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Told too late . . . Widow misses husband’s inquest

Where the missing trampers were found. GRAPHIC/NZME

BECKIE WILSON
[email protected]

The widow of one of two trampers who died in the Tararua Ranges in 2016 found out too late to attend Tuesday’s coroner’s inquest into his death.

A coroner’s inquest for Mykhailo (Michael) Stepura, 39, and Pavel (Paul) Pazniak, 32, was held in Masterton, with evidence highlighting their lack of preparation and equipment.

Natalia Stepura wanted to thank everyone involved in the search for her husband but did not find out about the hearing until Tuesday morning — too late for her to attend.

“I would really have loved to be there to say a big thank you to the rescue teams, to the policemen, for all their work,” she said.

“But I didn’t get this option… definitely, I would have been there.”

Mrs Stepura said she received a phone call on Tuesday morning from a person saying they were looking forward to seeing her at the hearing.

“I said, ‘Okay, but I’m in Lower Hutt and I didn’t get any information about today’ — I would be really happy to be there.”

A Coronial Services spokesperson said normal practice was for a pre-inquest conference to be held with families at which a hearing date would be discussed, and circumstances in this case would be investigated.

Mrs Stepura moved to Lower Hutt from the Ukraine five years ago with her husband and two children.

Mr Pazniak, who lived in Auckland, was originally from Belarus and also left behind a wife and two children.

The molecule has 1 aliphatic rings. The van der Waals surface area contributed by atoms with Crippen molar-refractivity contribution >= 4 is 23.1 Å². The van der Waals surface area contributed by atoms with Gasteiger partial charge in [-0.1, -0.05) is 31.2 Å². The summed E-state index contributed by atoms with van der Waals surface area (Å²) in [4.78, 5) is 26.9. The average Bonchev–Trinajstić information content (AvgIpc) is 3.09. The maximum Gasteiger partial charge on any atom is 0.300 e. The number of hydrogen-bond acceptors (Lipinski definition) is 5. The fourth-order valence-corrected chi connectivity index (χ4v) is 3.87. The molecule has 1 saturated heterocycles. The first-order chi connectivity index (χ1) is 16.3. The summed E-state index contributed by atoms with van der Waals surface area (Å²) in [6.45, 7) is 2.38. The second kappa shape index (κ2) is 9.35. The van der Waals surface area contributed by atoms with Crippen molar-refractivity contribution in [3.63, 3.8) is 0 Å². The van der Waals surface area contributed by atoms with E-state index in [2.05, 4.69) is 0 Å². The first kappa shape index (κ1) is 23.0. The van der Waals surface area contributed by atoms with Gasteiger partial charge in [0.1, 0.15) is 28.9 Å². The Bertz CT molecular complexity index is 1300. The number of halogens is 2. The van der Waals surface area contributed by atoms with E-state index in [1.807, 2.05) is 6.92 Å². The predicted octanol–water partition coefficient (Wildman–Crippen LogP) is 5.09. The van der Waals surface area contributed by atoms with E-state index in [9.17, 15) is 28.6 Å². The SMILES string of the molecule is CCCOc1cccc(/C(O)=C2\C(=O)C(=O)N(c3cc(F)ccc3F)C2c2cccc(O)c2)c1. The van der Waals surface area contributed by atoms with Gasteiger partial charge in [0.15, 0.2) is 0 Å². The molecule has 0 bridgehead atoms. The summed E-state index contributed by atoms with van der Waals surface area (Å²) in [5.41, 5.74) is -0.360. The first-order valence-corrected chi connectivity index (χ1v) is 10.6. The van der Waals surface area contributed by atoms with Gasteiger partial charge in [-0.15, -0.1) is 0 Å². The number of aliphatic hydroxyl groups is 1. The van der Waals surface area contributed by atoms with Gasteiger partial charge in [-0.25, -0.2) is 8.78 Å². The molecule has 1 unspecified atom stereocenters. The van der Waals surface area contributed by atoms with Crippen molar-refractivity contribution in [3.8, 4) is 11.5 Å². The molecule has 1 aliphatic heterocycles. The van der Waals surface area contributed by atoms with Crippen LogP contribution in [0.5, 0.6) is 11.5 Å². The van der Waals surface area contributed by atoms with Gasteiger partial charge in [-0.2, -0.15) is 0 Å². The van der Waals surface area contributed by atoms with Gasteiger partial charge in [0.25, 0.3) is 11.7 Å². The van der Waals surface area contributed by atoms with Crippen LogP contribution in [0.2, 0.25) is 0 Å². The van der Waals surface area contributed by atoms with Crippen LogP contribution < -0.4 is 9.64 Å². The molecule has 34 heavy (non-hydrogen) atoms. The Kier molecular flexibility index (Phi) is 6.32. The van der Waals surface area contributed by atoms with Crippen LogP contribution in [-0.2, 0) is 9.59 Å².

The hearing was postponed from January 24 this year “for some reason”, Mrs Stepura said.

The next day, she received an email from the coroner’s office asking if she wanted to allow the court to be opened to the public – she insisted it was, so lessons could be learned from the tragedy.

“They organised everything and said they would let me know about a date – I didn’t get it.”

The two trampers died within 900m of Alpha Hut in the Tararuas in November 2016, and were not dressed for the conditions, or carrying equipment to find their way or call for help.

The pair had set out for an overnight tramp starting at the Waiohine Gorge campsite on Saturday, November 19, 2016.

They were reported missing the following day and their bodies found the next day.

Sergeant Peter Rix of Masterton Police told the inquest on Tuesday he was flown to the area above Alpha Hut on November 21 after a tramper reported finding a body, later confirmed to be Mr Stepura.

After locating the body, Sergeant Rix re-boarded the helicopter to search for the second missing tramper.

He noticed “something out of place” about 200m down the slope from Mr Stepura’s body and, with the helicopter hovering overhead, confirmed it as Mr Pazniak’s body.

Sergeant Rix said it appeared Mr Pazniak had descended directly downhill from where Mr Stepura’s body was found until he could go no further.

He did not consider either man was wearing appropriate clothing to protect them from the elements.

While the men had cellphones, their equipment did not include maps, a compass, GPS, or any form of torch.

Sergeant Rix said it was common for people tramping in the region to rely on cellphones but while coverage could be good, these were not robust and needed to be kept dry.

“Another potential problem is that the retention of motor skills is required to operate these devices and those skills are often quickly lost in extreme conditions.”

Mrs Stepura said she understood that it was “possible” mistakes made by her husband and his friend led to their deaths but appreciated the efforts from emergency services.

“They worked hard doing important work,” she said.

Coroner Tim Scott reserved his findings.

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